My opinion is that flywheels are better suited for stationary applications.... perhaps for PV feed-in to the grid or something.

pressurized air with a compressor/turbine on board to capture braking energy and return for accelleration seems like a cool direction to investigate.
 

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mechanical density is one thing.... SAFETY and durability is another. Even w counter -rotation to cancel gyroscopic effect, that much mass spinning at high rpm turns into a bomb in an accident. Also, has to have significant mass, which impacts accel/decel performance, and takes a while to add energy to spin it back up.

My opinion is that flywheels are better suited for stationary applications.... perhaps for PV feed-in to the grid or something.

pressurized air with a compressor/turbine on board to capture braking energy and return for accelleration seems like a cool direction to investigate.
From what I found the earlier heavy metal flywheels were prone to explosive over speed failure leading to shrapnel breaking out of the flywheel's container.

The later designs were based on heavy rimmed cylinders of carbon fibre composites spinning inside a protective cylindrical container with minimal clearances.
The over speed failure mode was that the fibres would slowly (relatively speaking) de-laminate causing the rotating cylinder to expand, like a brake shoe, against the inside of the protective container. That would bring it to a more controlled stop without the 'explosive' element of the failure.

I did also find an anecdotal account of German automotive (IIRC) engineers being killed by the failure of a carbon fibre energy storage flywheel under test. According to the account the engineers were trying to 'fail' the flywheel by throwing things in it until it exploded!
:eek:

I can't find the source of that anecdote anymore so treat that as no more then that.:D


I always figured that flywheel storage would be good for city buses. A short range, heavy vehicle with regular stops, and charging built in under the road at each bus stop. The bus would then only need a few miles range as it would be able to recharge while picking up passengers.

The charger would be another flywheel under the road at the bus stop that is spun up to speed between buses and then rapidly discharged via an electrical connection to spin up the flywheel in the bus while passengers are loading. Using the flywheel transfer would reduce the peak loading to the power grid that is often already found under the road surface anyway.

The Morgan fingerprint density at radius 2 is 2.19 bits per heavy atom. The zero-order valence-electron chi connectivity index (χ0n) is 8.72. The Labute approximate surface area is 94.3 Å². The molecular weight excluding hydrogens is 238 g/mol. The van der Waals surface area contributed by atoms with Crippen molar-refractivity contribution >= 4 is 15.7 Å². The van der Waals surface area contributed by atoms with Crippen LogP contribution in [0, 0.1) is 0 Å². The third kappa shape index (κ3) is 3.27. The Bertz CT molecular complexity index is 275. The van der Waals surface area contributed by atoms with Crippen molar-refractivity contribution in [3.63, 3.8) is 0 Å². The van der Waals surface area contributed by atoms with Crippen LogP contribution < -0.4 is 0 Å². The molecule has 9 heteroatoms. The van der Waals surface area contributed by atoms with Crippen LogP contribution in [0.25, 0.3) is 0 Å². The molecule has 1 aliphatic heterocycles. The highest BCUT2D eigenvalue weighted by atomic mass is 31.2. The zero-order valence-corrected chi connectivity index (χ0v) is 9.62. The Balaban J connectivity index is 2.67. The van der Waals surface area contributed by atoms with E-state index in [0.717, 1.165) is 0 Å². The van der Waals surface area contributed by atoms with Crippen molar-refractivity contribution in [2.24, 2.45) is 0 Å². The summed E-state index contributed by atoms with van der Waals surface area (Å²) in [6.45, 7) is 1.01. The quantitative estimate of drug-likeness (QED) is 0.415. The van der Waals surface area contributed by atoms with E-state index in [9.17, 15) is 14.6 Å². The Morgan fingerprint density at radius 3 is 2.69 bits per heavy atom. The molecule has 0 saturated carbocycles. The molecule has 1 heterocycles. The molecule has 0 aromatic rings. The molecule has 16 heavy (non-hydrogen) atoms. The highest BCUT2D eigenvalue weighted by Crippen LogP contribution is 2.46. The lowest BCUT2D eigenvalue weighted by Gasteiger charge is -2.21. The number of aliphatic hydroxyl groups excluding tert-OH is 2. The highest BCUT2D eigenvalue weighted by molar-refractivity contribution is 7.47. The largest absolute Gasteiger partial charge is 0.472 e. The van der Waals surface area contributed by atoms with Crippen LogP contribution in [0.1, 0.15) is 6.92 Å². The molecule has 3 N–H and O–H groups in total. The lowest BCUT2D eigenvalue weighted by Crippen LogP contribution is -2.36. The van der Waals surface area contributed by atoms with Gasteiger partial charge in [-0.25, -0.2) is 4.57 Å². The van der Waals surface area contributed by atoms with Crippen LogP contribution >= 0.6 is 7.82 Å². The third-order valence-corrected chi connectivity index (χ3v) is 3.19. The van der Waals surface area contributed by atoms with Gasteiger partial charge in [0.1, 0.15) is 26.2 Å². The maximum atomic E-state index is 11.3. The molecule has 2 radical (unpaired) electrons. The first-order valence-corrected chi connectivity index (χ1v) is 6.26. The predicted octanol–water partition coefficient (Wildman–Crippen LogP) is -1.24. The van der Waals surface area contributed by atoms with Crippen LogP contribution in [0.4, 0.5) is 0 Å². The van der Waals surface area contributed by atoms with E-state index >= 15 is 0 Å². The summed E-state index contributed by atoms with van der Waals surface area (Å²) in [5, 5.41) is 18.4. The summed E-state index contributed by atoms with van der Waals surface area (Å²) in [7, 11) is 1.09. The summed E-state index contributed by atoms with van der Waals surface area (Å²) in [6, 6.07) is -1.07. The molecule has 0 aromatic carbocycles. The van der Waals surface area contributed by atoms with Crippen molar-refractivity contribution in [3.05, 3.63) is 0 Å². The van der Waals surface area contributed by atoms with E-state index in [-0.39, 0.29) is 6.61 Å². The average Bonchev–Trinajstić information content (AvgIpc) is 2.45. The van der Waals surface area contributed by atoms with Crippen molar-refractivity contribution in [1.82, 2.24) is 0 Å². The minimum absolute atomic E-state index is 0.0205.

Sensors betwee the bus and the bus stop charger would allow the energy company to 'read' the bus and charge each bus company according to the energy demand.

A small 'donkey' engine would be the emergency energy source should a bus be stranded without charge. It would only need to propel the bus to the next bus stop for a charge, or the edge of the road in case of breakdown.


I don't think very high pressure air as a storage medium is any safer in a crash then a well designed flywheel, but I could be wrong.;)
 

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Ultracapacitors show similar or better performance over flywheel or compressed air, with additional benefits such as better efficiency. The only real argument for mechanical system is supposedly price, but with both batteries and capacitors getting cheaper all the time (mechanical systems are not), I think these solutions do not have any real future and it's a waste of time to study them.

I wouldn't say so if the batteries and capacitors didn't show the great results they are getting now. Just 10-15 years ago, it was a mystery whether battery or capacitor technology will have any future, and this is why mechanical solutions were studied. But the battery and capacitor field of study has changed with the recent generations of technology.

It seems that high-discharge batteries are the way to go in most cases, and ultracaps will have some niche use as a solid-state, high-efficiency replacement for flywheels. City busses / metro trains might be the case for ultracaps, but only within very densely populated areas with very frequent stops equipped with charging infrastructure. This would mean something like a 1 kWh "pack" giving 1 km of range and 10-second quick charging. This is possible with the current ultracap technology and it's not that expensive. And it's simple as hell with no problems with safety, durability or anything else.
 

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Discussion Starter #11
I think buses should have all seats equipped with rowing machine type pedals and levers so that passengers could be the power source. Plus they get a free workout and it would give teenagers something better to do than harass the bus driver. :D

This could be used to charge up capacitors, batteries, or a flywheel. There could be individual watt-hour sensors for each seat and the passenger could be refunded for their efforts. Special awards could be granted for the highest peak power to make it a competition.

This project could be funded by our health care system as it would pay off in reduced obesity and diabetes and heart disease.